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Disturbing History

Resistance in Early Colonial Fiji, 1874-1914

Robert Nicole

Publication Year: 2011

Disturbing History focuses on Fiji’s people and their agency in responding to and engaging the multifarious forms of authority and power that were manifest in the colony from 1874 to 1914. By concentrating on the lives of ordinary Fijians, the book presents alternate ways of reconstructing the island’s past. Couched in the traditions of social, subaltern, and people’s histories, the study is an excavation of a large mass of material that tells the often moving stories of lives that have largely been overlooked by historians. These challenge conventional historical accounts that tend to celebrate the nation, represent Fiji’s colonial experience as ordered and peaceful, or British tutelage as benevolent. In its contribution to postcolonial theory, Disturbing History reveals resistance as a constant but partial and untidy mix of other constituents such as collaboration, consent, appropriation, and opportunism, which together form the colonial landscape. In turn, colonialism in Fiji is shown as a force shaped in struggle, fractured and often fragile, with a presence and application in the daily lives of people that was often chaotic, imperfect, and susceptible to subversion. The book divides the period of study into two broad categories: organized resistance and everyday forms of resistance. The first examines the Colo War (1876), the Tuka Movement (1878–1891), the Seaqaqa War (1894), the Movement for Federation with New Zealand (1901–1903), the Viti Kabani Movement (1913–1917), and the various organized labor protests. The second half of the book addresses resistance manifested in the villages and plantations, including tax and land boycotts, violence and retributive justice, avoidance protest, petitioning, and women’s resistance. In their entirety these forms reveal a complex web of relationships between powerful and subordinate groups and among subordinate groups themselves. The author concludes that resistance cannot be framed as a totality but as a multilayered and multidimensional reality. In the wake of Fiji’s present volatile climate, this book will aid readers in understanding the continuities and disjunctures in Fiji’s interethnic and intraethnic relations.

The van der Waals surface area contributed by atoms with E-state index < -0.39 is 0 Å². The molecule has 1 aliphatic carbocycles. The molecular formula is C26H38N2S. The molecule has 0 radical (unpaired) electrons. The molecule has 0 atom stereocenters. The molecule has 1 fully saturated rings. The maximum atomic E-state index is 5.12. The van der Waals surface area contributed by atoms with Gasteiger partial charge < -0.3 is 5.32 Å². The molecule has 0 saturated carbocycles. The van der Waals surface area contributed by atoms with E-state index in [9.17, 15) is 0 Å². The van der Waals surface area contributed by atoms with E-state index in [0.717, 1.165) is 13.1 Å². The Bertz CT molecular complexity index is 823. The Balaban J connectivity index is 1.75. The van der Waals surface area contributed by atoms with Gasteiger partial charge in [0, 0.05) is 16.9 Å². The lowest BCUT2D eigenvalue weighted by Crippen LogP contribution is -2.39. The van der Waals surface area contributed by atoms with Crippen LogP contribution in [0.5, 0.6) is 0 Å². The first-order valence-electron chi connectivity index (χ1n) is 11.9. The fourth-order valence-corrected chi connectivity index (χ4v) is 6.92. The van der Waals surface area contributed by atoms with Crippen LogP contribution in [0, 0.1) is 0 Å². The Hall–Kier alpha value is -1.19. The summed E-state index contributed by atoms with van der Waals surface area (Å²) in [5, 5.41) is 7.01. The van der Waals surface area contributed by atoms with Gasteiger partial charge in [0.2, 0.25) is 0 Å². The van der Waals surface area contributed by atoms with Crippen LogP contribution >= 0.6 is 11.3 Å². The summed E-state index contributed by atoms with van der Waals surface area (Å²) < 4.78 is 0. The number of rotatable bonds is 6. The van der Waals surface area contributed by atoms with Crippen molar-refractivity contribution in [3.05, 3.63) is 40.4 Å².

Published by: University of Hawai'i Press

Contents

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pp. v-vi

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Acknowledgements

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pp. vii-ix